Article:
Electrical Dilemmas (Remodel)

I have two electrical dilemmas going.
First, I am running a over cabinet whip in one location where there is a beam. I don't want to drill up and through the beam to get the whip out. The easiest thing to do is notch the front of the beam 1/2" and then bend the romex to bring the whip straight out of the wall. Problem is, the configuration of the beam does not allow me to put on a dottie plate. I don't suppose that bending the romex will be a problem, even though I know you aren't supposed to bend it alot. But I am concerned about the dottie plate.
Secondly, I am doing some last minute electrical corrections before tile. I had to change some other cabinet lighting whips. I ran everything, but I cannot get inside the small cutouts to put a romex staple 14" from the box on either whip. The whip is connected to a box on top of the cabinet and well as under the cabinet (wired receptacles) as well as to the splice box. Can I get away without anchoring the romex to a stud?
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What is a dottie plate?
I took a piece of #14 romex and bent it back and forth about 50 times. When I cut it open the wires were fine. It is amazingly durable stuff.
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You could try using stranded wire instead.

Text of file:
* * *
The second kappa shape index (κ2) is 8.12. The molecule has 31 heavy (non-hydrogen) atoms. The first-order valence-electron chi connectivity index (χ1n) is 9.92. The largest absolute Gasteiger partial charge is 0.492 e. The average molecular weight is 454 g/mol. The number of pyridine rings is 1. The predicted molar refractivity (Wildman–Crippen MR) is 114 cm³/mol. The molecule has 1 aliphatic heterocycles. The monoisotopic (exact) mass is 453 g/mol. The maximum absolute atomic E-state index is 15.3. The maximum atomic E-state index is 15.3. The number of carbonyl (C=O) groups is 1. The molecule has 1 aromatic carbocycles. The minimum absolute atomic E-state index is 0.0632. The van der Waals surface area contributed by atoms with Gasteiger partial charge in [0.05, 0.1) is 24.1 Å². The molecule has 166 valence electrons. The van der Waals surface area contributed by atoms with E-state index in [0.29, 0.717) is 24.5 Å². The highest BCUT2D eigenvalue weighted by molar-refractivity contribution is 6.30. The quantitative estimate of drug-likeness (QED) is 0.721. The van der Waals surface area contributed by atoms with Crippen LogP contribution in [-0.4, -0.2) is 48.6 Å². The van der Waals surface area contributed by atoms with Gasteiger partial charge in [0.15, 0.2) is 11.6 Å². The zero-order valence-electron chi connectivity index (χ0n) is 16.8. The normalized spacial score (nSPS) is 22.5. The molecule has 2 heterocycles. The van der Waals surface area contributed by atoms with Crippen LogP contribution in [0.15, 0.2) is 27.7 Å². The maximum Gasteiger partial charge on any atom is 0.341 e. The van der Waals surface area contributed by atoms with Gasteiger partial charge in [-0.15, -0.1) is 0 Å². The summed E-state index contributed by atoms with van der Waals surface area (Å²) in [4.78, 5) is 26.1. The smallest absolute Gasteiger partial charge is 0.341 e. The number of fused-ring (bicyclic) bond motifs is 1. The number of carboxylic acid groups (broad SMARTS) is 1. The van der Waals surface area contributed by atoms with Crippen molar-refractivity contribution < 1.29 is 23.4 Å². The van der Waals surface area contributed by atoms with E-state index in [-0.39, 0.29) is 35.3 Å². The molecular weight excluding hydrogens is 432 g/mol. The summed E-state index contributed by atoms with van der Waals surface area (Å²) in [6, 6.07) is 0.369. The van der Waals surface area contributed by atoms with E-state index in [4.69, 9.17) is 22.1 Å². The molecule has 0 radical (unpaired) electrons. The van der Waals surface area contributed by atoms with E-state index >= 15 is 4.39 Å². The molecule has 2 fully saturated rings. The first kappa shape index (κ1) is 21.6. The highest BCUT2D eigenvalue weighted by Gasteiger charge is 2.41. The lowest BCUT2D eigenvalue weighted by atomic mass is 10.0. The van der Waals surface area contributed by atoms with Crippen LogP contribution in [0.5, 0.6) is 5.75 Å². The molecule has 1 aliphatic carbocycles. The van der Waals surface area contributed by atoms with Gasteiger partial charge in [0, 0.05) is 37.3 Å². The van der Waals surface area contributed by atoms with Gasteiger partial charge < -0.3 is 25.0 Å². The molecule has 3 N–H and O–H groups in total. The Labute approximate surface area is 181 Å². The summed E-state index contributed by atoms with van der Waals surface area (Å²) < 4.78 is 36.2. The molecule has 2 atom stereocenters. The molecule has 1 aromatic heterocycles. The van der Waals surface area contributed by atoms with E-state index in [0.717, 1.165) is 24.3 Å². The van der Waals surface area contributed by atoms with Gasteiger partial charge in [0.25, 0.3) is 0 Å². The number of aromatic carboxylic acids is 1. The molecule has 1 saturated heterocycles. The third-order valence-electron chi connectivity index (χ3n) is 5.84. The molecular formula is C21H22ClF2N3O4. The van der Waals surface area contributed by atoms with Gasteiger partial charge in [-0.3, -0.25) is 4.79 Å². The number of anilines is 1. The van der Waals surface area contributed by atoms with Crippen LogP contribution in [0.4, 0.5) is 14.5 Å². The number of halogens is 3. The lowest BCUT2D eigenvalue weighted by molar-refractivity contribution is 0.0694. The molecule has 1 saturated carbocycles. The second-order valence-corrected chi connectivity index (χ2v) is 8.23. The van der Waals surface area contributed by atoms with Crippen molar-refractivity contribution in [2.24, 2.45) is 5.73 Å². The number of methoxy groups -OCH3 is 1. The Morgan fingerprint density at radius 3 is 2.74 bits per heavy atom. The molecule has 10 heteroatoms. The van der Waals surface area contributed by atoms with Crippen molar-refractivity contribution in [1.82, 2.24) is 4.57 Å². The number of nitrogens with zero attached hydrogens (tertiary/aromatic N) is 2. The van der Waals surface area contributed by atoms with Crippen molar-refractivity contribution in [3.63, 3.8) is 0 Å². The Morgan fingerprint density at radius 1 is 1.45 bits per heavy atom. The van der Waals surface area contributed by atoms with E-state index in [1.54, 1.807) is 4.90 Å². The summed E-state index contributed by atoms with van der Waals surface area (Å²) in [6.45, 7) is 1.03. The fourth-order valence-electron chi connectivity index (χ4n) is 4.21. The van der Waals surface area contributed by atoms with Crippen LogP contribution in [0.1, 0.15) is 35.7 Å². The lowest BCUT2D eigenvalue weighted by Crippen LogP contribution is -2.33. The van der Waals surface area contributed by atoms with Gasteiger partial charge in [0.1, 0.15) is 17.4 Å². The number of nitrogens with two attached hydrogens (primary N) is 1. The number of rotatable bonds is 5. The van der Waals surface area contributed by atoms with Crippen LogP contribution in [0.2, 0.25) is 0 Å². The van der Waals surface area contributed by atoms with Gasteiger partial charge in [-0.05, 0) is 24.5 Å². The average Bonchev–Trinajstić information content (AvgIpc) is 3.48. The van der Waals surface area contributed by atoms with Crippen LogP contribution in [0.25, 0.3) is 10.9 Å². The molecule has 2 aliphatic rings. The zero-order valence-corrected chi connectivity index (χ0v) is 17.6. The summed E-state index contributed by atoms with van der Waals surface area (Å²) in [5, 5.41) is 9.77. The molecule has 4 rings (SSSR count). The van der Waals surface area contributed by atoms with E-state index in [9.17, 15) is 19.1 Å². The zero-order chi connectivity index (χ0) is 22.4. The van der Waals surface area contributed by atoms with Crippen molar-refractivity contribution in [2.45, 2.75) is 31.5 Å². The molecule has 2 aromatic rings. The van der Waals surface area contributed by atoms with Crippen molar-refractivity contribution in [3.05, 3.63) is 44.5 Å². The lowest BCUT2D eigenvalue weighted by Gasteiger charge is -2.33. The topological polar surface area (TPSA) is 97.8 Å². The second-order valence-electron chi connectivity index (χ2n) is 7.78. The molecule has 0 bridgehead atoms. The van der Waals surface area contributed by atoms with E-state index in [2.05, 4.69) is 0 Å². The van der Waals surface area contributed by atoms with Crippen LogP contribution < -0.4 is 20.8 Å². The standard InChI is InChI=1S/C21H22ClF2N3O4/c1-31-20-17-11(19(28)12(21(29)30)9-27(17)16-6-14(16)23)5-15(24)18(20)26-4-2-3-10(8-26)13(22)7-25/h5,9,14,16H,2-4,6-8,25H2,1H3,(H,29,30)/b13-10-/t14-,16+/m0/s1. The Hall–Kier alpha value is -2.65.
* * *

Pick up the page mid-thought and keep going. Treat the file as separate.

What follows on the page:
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Not unless it's in conduit. Hint: you can't get stranded romex cable. Using lamp or extension cord is a no-no.
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Chris Lewis, Una confibula non set est
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If the beam is exposed and isn't going to be covered with anything, you really don't need a metal nail shield (I assume that's what you mean by "dottie plate"). You _may_ need to protect the wire itself whilest its outside of the wall (if it's deemed as "subject to physical damage"), but you don't need a nail guard.
Do you really need to go through the beam? Notching bottom edges of beams is a bad idea. Why not come through the wall a bit lower? If it's going directly into a permanent cabinet, you really don't need to protect the romex at all.

Yes. There's a general exception for fishing cable not requiring it to meet the "cable clamp every 5', within 12" of boxes" rule (within reason). An inspector is unlikely to balk at something like this once you explain how you got to this situation as long as the rest of the job is done right.
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Chris Lewis, Una confibula non set est
It's not just anyone who gets a Starship Cruiser class named after them.
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